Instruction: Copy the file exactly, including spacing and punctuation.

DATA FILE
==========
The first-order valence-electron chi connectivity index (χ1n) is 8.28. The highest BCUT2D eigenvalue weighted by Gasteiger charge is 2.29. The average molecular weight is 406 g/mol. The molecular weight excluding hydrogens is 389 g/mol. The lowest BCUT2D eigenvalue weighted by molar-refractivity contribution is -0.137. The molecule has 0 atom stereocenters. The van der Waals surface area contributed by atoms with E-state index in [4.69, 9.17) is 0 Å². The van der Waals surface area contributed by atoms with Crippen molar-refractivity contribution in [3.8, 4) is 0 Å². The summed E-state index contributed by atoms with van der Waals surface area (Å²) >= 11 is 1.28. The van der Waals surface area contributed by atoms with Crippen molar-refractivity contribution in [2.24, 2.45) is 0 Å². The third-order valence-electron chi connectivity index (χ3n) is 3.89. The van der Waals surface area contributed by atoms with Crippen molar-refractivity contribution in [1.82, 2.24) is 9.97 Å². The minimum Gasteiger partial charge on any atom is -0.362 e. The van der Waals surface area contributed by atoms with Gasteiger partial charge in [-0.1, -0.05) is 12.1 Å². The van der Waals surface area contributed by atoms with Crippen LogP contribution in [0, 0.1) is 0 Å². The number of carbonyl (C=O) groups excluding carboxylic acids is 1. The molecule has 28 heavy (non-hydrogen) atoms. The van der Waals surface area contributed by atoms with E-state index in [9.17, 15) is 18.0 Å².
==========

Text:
The first-order valence-electron chi connectivity index (χ1n) is 8.28. The highest BCUT2D eigenvalue weighted by Gasteiger charge is 2.29. The average molecular weight is 406 g/mol. The molecular weight excluding hydrogens is 389 g/mol. The lowest BCUT2D eigenvalue weighted by molar-refractivity contribution is -0.137. The molecule has 0 atom stereocenters. The van der Waals surface area contributed by atoms with E-state index in [4.69, 9.17) is 0 Å². The van der Waals surface area contributed by atoms with Crippen molar-refractivity contribution in [3.8, 4) is 0 Å². The summed E-state index contributed by atoms with van der Waals surface area (Å²) >= 11 is 1.28. The van der Waals surface area contributed by atoms with Crippen molar-refractivity contribution in [2.24, 2.45) is 0 Å². The third-order valence-electron chi connectivity index (χ3n) is 3.89. The van der Waals surface area contributed by atoms with Crippen molar-refractivity contribution in [1.82, 2.24) is 9.97 Å². The minimum Gasteiger partial charge on any atom is -0.362 e. The van der Waals surface area contributed by atoms with Gasteiger partial charge in [-0.1, -0.05) is 12.1 Å². The van der Waals surface area contributed by atoms with Crippen LogP contribution in [0, 0.1) is 0 Å². The number of carbonyl (C=O) groups excluding carboxylic acids is 1. The molecule has 28 heavy (non-hydrogen) atoms. The van der Waals surface area contributed by atoms with E-state index in [9.17, 15) is 18.0 Å².